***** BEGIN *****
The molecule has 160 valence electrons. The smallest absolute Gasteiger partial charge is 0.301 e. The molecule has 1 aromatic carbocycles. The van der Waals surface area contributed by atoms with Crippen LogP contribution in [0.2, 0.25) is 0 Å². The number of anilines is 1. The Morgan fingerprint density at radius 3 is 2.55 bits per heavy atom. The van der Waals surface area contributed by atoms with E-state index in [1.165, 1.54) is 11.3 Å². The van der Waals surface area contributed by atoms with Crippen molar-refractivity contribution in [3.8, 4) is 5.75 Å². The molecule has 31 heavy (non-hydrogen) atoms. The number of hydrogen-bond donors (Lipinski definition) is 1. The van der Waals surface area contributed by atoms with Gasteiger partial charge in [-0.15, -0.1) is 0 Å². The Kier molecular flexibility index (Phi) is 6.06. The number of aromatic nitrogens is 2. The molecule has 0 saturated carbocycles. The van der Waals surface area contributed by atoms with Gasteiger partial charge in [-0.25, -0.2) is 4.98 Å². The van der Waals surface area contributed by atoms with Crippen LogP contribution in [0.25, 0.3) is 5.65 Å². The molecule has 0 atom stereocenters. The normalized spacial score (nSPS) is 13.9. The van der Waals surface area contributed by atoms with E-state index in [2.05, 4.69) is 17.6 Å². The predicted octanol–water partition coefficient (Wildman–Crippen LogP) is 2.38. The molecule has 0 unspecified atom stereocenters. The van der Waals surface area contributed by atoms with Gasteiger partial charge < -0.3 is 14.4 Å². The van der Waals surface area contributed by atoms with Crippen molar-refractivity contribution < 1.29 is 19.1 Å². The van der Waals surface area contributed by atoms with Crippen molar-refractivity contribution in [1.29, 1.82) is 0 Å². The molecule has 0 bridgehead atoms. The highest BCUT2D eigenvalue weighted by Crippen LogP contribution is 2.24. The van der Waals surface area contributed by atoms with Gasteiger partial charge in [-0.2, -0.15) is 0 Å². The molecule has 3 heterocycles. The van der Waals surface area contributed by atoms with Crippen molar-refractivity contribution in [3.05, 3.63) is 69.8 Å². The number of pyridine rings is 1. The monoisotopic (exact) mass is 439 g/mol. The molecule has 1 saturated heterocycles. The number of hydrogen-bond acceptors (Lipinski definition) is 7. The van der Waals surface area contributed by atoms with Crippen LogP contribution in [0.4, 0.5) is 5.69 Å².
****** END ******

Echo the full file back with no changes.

The molecule has 160 valence electrons. The smallest absolute Gasteiger partial charge is 0.301 e. The molecule has 1 aromatic carbocycles. The van der Waals surface area contributed by atoms with Crippen LogP contribution in [0.2, 0.25) is 0 Å². The number of anilines is 1. The Morgan fingerprint density at radius 3 is 2.55 bits per heavy atom. The van der Waals surface area contributed by atoms with E-state index in [1.165, 1.54) is 11.3 Å². The van der Waals surface area contributed by atoms with Crippen molar-refractivity contribution in [3.8, 4) is 5.75 Å². The molecule has 31 heavy (non-hydrogen) atoms. The number of hydrogen-bond donors (Lipinski definition) is 1. The van der Waals surface area contributed by atoms with Gasteiger partial charge in [-0.15, -0.1) is 0 Å². The Kier molecular flexibility index (Phi) is 6.06. The number of aromatic nitrogens is 2. The molecule has 0 saturated carbocycles. The van der Waals surface area contributed by atoms with Gasteiger partial charge in [-0.25, -0.2) is 4.98 Å². The van der Waals surface area contributed by atoms with Crippen LogP contribution in [0.25, 0.3) is 5.65 Å². The molecule has 0 atom stereocenters. The normalized spacial score (nSPS) is 13.9. The van der Waals surface area contributed by atoms with E-state index in [2.05, 4.69) is 17.6 Å². The predicted octanol–water partition coefficient (Wildman–Crippen LogP) is 2.38. The molecule has 0 unspecified atom stereocenters. The van der Waals surface area contributed by atoms with Gasteiger partial charge < -0.3 is 14.4 Å². The van der Waals surface area contributed by atoms with Crippen molar-refractivity contribution < 1.29 is 19.1 Å². The van der Waals surface area contributed by atoms with Crippen molar-refractivity contribution in [1.29, 1.82) is 0 Å². The molecule has 0 bridgehead atoms. The highest BCUT2D eigenvalue weighted by Crippen LogP contribution is 2.24. The van der Waals surface area contributed by atoms with Gasteiger partial charge in [-0.2, -0.15) is 0 Å². The molecule has 3 heterocycles. The van der Waals surface area contributed by atoms with Crippen molar-refractivity contribution in [3.05, 3.63) is 69.8 Å². The number of pyridine rings is 1. The monoisotopic (exact) mass is 439 g/mol. The molecule has 1 saturated heterocycles. The number of hydrogen-bond acceptors (Lipinski definition) is 7. The van der Waals surface area contributed by atoms with Crippen LogP contribution in [0.4, 0.5) is 5.69 Å².